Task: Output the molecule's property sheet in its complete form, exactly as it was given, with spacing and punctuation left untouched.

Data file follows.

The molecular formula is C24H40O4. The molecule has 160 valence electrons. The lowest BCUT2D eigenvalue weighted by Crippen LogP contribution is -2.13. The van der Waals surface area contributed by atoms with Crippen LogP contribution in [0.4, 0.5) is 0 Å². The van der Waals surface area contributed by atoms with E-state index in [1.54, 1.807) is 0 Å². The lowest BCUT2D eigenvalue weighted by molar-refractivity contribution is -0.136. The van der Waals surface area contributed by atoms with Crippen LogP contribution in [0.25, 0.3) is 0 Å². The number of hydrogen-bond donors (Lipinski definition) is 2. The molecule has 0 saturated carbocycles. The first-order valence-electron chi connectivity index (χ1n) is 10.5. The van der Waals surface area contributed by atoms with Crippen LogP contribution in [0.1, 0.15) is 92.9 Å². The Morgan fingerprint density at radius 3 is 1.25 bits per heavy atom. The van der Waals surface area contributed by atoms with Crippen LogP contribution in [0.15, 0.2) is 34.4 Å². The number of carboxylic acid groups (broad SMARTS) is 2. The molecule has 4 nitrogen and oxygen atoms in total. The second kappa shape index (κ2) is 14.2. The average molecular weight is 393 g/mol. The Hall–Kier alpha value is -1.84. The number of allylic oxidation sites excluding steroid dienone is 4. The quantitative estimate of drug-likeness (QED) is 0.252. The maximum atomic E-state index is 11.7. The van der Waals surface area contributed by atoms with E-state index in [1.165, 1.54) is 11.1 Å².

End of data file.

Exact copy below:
The molecular formula is C24H40O4. The molecule has 160 valence electrons. The lowest BCUT2D eigenvalue weighted by Crippen LogP contribution is -2.13. The van der Waals surface area contributed by atoms with Crippen LogP contribution in [0.4, 0.5) is 0 Å². The van der Waals surface area contributed by atoms with E-state index in [1.54, 1.807) is 0 Å². The lowest BCUT2D eigenvalue weighted by molar-refractivity contribution is -0.136. The van der Waals surface area contributed by atoms with Crippen LogP contribution in [0.25, 0.3) is 0 Å². The number of hydrogen-bond donors (Lipinski definition) is 2. The molecule has 0 saturated carbocycles. The first-order valence-electron chi connectivity index (χ1n) is 10.5. The van der Waals surface area contributed by atoms with Crippen LogP contribution in [0.1, 0.15) is 92.9 Å². The Morgan fingerprint density at radius 3 is 1.25 bits per heavy atom. The van der Waals surface area contributed by atoms with Crippen LogP contribution in [0.15, 0.2) is 34.4 Å². The number of carboxylic acid groups (broad SMARTS) is 2. The molecule has 4 nitrogen and oxygen atoms in total. The second kappa shape index (κ2) is 14.2. The average molecular weight is 393 g/mol. The Hall–Kier alpha value is -1.84. The number of allylic oxidation sites excluding steroid dienone is 4. The quantitative estimate of drug-likeness (QED) is 0.252. The maximum atomic E-state index is 11.7. The van der Waals surface area contributed by atoms with E-state index in [1.165, 1.54) is 11.1 Å².